Last summer I read a book called Of Water and Spirit by Malidoma Patrice Some. He is a Shaman of the Dagari tribe from what is now Burkina Faso. This book stretched my thinking as he described experiences that are, frankly, hard to believe as a westerner. In order to get through the book I chose to suspend my disbelief. This enabled me to feel and hear the truth that he wrote.
It was Monday and I was sitting with my daughter, Jessica, in the campus center at Hiram College. I had been to a funeral that morning for a friend of mine who died of liver cancer. He was 47 and left two children and a wife. At the start of the presentation, a professor stood up and announced the death earlier in the day of a student who had been in an auto accident a couple of weeks ago. He called for a moment of silence and then introduced the featured speaker, Shaman Malidoma Patrice Some.
As Malidoma Some began to speak he refused to jump into a prepared speech but instead made two important comments:
1.) In the event of a death in his community, the Dagari community, everything would stop and the community would deal with their grief.
2.) When a trauma, like the death of this student happened, the ancestors are trying to get the attention of their community. He said that it behooves those of us in the community to try to figure out what the ancestors are trying to tell us.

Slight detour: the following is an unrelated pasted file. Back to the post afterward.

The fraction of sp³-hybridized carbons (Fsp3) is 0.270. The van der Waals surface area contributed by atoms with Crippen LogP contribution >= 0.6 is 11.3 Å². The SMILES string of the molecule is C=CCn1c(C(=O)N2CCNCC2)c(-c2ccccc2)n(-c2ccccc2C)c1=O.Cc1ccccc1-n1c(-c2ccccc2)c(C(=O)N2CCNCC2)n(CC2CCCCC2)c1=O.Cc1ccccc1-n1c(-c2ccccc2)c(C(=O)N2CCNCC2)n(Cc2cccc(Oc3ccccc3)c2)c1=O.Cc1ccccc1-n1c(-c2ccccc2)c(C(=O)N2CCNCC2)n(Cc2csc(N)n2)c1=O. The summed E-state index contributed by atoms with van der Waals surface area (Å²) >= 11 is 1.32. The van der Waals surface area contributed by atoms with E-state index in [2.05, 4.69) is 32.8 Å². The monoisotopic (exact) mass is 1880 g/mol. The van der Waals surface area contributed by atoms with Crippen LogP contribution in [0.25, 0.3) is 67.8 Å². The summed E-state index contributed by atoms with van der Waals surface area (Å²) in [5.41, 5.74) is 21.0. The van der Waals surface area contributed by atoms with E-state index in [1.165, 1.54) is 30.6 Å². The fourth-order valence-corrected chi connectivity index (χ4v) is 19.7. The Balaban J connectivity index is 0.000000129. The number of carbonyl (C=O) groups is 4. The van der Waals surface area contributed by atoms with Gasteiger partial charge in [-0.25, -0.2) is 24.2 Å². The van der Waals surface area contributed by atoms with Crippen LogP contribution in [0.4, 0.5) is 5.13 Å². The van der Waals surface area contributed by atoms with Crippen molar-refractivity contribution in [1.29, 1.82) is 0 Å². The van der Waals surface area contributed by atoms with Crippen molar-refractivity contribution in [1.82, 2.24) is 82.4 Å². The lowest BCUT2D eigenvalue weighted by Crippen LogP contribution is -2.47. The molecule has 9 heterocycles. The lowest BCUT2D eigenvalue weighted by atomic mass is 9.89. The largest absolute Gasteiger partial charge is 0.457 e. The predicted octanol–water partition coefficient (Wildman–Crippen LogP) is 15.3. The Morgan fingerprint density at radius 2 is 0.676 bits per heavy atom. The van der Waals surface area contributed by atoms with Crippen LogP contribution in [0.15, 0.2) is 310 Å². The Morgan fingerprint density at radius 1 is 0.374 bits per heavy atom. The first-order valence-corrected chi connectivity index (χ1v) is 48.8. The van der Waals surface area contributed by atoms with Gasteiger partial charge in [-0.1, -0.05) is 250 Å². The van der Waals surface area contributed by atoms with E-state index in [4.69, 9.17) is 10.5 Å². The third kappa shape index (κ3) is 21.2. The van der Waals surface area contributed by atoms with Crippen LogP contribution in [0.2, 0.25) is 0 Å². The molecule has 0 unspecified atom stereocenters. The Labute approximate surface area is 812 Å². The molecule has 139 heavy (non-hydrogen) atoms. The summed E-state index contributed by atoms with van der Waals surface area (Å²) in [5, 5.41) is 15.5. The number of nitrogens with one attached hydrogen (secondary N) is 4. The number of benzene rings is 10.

As I listened to the accented voice of the shaman, the death of my 47-year-old friend swirled about my head. Images of the day, of the tears, of the children, of fellow community members popped into my head like a slide show at high speed. What was the message I could take from the death of my friend? What is it that I can learn from this trauma? Bobby, my friend, was certainly a beloved member of our church community. He led a life of quiet kindnesses to others and a deep father’s love for his children.
Malidoma Some proceeded to talk at length about the ancestors and about their help and interest in helping the living if we would but listen. He talked about the ancestors as the spectators in a stadium with us as the players and the ancestors cheering our every success. He talked about the ancestors as standing behind us gently nudging us in the right direction or whispering and hoping we would go the direction that would bring us and our community happiness. Is Bobby now an ancestor whispering in our ears? Is his spirit encouraging us, me, to do more quiet kindnesses for others?
As I reflected on his talk I found that while Malidoma’s terminology was different than mine, the essence of what he spoke about was consistent with my Christian beliefs. Instead of the “ancestors” I would use the term Holy Spirit or simply God to describe the loving power that is interested in our well-being. Perhaps, last summer when I suspended my disbelief reading his book I was really opening myself up to the Holy Spirit and the ancestors.
Today I pray that I can continue to suspend my disbelief and open myself up to the Holy Spirit and the ancestors.